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Dominic Richardson


Dominic is a Senior Education Specialist at UNICEF, Office of Research - Innocenti where he leads research on issues of equity in education and the relationships between schooling, school outcomes and child well-being. Dominic previously worked with OECD Social Policy Division on child well-being, evaluating family policies, integrating human services, social impact investment, and studies of extreme poverty and vulnerability. Dominic has led or co-authored several reports on comparative child well-being including: How's Life for Children? in OECD's 2015 How's Life?, OECD's Doing Better for Children, and UNICEF Innocenti Report Cards 7, 9 and 14. In 2014, Dominic was the lead researcher on a joint EC OECD project evaluating the content and quality of international surveys of school children in high and middle income countries.
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The rate of bullying among children is a key indicator of children’s well-being and an important marker for comparing global social development: both victims and perpetrators of bullying in childhood suffer across various dimensions, including personal social development, education, and health, with negative effects persisting into adulthood. For policymakers and professionals working with children, high rates of bullying amongst children should raise warning flags regarding child rights’ failings. Moreover, bullying amongst school-aged children highlights existing inefficiencies in the social system, and the potential for incurring future social costs in the communities and schools in which children live their lives. Inevitably, these concerns have contributed to bullying becoming a globally recognized challenge – every region in the world collects information on children’s experiences of bullying. Yet, despite the identification and monitoring of bullying having global appeal, so far, a validated global measure has not been produced. To fill this gap in knowledge, this paper develops a global indicator on bullying amongst children using existing school-based surveys from around the world. The findings of this paper show that bullying is a complex phenomenon that takes multiple forms, and is experienced to widely varying degrees across the world.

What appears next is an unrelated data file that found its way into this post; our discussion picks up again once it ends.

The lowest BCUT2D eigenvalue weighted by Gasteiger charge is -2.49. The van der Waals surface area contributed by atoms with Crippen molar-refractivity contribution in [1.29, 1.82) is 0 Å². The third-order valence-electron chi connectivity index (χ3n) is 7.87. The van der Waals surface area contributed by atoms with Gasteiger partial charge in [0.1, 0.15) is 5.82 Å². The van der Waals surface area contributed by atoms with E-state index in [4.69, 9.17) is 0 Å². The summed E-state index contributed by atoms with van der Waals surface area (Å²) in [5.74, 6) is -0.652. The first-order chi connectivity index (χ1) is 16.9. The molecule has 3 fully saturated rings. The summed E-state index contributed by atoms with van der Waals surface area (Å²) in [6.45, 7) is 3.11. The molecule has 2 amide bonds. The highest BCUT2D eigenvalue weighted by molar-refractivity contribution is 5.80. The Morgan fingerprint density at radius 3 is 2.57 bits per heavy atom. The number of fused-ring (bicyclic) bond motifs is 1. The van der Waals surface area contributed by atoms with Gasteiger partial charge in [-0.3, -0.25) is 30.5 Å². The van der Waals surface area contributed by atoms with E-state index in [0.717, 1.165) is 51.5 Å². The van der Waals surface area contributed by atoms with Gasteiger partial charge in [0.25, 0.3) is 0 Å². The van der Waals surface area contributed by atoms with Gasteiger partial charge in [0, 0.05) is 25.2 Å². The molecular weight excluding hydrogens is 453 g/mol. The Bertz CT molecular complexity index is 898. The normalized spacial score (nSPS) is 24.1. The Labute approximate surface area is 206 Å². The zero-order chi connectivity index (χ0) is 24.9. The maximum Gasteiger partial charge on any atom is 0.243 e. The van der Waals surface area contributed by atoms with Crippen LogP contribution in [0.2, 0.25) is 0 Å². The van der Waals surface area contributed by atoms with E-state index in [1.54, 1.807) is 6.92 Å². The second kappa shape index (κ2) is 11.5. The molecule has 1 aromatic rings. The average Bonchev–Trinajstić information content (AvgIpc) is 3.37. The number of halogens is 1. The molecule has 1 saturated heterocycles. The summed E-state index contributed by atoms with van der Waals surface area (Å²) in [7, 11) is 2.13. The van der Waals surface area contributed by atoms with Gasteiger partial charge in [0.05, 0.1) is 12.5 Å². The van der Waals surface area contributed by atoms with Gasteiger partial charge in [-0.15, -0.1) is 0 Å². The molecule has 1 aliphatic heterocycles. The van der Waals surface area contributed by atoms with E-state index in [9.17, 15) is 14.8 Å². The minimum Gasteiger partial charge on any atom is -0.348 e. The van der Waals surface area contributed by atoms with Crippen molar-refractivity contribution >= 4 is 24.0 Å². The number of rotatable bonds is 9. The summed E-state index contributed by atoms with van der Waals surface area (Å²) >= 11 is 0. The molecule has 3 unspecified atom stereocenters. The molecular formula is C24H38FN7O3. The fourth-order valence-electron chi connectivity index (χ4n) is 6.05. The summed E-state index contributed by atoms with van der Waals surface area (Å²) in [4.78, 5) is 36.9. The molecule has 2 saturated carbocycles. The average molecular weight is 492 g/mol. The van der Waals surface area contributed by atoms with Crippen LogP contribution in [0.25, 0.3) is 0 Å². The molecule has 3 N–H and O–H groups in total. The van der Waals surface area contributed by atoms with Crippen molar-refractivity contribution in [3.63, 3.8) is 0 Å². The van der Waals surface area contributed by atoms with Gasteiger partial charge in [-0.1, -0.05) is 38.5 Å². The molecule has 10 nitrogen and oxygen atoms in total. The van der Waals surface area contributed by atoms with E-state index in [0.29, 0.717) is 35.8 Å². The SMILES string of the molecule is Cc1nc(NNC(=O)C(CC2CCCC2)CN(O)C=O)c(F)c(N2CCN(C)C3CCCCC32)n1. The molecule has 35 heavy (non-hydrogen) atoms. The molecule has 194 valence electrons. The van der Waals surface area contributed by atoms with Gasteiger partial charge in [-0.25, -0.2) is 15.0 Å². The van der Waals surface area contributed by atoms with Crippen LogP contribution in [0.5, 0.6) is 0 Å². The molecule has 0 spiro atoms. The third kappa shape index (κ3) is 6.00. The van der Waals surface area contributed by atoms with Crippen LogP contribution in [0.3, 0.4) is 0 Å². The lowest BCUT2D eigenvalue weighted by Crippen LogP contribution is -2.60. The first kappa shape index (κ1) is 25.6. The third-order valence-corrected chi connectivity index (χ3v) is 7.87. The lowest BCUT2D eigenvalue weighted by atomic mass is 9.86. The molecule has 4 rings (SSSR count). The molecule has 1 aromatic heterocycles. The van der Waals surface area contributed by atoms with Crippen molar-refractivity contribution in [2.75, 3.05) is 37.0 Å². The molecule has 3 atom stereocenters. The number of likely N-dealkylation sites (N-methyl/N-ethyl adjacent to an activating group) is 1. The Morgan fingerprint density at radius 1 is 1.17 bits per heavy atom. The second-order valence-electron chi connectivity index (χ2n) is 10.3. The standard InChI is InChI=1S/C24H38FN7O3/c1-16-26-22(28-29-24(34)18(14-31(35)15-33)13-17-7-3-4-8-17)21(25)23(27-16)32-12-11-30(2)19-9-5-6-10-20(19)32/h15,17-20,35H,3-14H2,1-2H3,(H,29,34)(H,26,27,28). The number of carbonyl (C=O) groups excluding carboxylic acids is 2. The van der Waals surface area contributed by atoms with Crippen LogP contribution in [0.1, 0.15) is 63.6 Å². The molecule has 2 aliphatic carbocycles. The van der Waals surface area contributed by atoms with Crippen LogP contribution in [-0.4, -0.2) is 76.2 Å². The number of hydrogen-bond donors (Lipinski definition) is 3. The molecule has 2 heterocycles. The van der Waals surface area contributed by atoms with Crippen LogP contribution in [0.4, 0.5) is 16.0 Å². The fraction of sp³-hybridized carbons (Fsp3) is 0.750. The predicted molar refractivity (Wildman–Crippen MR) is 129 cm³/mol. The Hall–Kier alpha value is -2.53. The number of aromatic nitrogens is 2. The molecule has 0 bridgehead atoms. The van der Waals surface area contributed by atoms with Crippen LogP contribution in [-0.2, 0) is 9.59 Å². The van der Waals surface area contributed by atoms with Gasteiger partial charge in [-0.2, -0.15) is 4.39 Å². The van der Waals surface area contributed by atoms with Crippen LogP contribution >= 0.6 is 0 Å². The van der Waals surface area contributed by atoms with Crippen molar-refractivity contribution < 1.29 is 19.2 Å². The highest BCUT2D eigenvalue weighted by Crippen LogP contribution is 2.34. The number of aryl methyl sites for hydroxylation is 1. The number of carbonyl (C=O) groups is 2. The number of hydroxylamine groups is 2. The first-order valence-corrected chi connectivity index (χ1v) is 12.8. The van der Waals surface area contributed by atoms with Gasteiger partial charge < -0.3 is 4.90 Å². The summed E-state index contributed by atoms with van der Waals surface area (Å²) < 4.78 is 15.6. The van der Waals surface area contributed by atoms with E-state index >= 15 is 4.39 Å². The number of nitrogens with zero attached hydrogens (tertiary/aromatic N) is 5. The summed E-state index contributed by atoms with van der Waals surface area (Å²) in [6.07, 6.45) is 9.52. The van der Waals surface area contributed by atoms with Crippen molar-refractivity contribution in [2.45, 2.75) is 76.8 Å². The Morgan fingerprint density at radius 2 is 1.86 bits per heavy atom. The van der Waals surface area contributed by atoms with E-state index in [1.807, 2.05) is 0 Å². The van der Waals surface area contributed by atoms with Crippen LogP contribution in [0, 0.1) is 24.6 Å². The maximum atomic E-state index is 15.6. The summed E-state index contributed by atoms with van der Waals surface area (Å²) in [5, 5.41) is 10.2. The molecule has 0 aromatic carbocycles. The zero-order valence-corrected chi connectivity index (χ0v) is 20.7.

Dominic Richardson; Chii Fen Hiu

This synthesis report, ‘Families, Family Policy and the Sustainable Development Goals (SDGs): Key Findings’ explores how the role of families, and family policies from around the world, can contribute to meeting the SDG targets. Given the key role families and family policies play in determining social progress, and in view of the national and international focus on meeting the SDGs by 2030, the timing of this publication is opportune. The report summarizes evidence across the six SDGs that cover poverty, health, education, gender equality, youth unemployment, and ending violence. It highlights important issues that policy makers may wish to consider when making future policies work for families, and family policies work for the future. Given the broad scope of the SDG ambitions, a key contribution of this work is to map how the successes of family-focused policies and programmes in one SDG have been successful in contributing to positive outcomes in other SDG goal areas.


League tables apart: Report Card 14 League Table on children and the SDGs (28 Jun 2017)

The League Table presented in UNICEF’s latest Innocenti Report Card 14, Building the Future: Children and the Sustainab ...

Improving school systems from beyond school walls (21 Apr 2017)

No one would disagree that education systems should develop every child’s personal and social skills, and should equip them with the c ...


A Conversation with our Education Team